Twitter changed science — what happens now it’s in turmoil?
The social platform has flattened hierarchies, throwing people into conversations regardless of geography, seniority or specialism. “Academia is characterized by a lot of gatekeeping,” says Daniel Quintana, a psychologist at the University of Oslo, who has written an e-book on how scientists can use Twitter (https://t4scientists.com). “Twitter provides a fantastic way to actually get your work out there.”
The “flattening of heirarchies” is an interesting narrative spun out by the platforms acolytes. The Nature commentary is full of “promise” overstating the potential and presenting an opinion as a “fact”.
But for many scientists, Twitter has become an essential tool for collaboration and discovery — a source of real-time conversations around research papers, conference talks and wider topics in academia. Papers now zip around scientific communities faster thanks to Twitter, says Johann Unger, a linguist at Lancaster University, UK, who notes that extra information is also shared in direct private messages through the site. And its limit on tweet length — currently 280 characters — has pushed academics into keeping their commentary pithy, he adds.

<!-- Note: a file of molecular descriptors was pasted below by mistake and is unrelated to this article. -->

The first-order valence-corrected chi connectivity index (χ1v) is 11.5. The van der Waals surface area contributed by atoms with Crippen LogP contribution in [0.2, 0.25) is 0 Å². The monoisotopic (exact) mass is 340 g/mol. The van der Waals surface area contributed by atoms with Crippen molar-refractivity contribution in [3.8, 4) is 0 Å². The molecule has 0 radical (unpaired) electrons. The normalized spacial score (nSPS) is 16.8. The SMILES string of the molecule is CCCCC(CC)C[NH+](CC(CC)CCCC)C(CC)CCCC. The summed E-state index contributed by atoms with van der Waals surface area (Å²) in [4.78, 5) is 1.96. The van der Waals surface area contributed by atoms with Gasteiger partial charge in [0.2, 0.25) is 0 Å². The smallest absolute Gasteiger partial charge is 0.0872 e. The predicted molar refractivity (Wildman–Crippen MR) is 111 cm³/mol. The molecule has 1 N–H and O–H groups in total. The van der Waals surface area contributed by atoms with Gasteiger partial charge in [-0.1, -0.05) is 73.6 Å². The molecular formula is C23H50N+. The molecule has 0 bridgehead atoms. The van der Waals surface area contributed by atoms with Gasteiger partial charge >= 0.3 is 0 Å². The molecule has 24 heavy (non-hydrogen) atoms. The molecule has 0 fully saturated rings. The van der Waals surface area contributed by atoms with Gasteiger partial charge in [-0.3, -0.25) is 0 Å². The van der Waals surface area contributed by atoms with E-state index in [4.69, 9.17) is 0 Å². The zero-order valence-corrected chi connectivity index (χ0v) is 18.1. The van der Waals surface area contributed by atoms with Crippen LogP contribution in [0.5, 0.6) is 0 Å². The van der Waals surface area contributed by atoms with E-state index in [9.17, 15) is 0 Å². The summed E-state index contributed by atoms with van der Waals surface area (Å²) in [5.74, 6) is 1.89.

Of course, I don’t necessarily agree with the narrative. There has been a standard riposte of the “mainstream media” to “decry” that their favourite platform is “dying” because they cease to have any specific influence and represent a picture of “doom”.
Because of its status as a pre-eminent public discussion network and its relatively open data, Twitter has become a hotbed for researchers studying social reactions to world events — in particular, how information spreads on the network. A Nature analysis of the Scopus database of scientific literature, for this article, found more than 41,000 articles and conference papers that mention Twitter in the title, abstract or keywords. That number has increased from just one in 2006 to more than 4,800 in 2022.
(The link opens here). I am NOT endorsing the link, but please draw your own conclusions, whether the published “research” has any impact on “policy” or predicting the complex social interactions. The link out was to another Nature commentary.
Nevertheless, there are other better options which never get written about; points towards a poor research practise.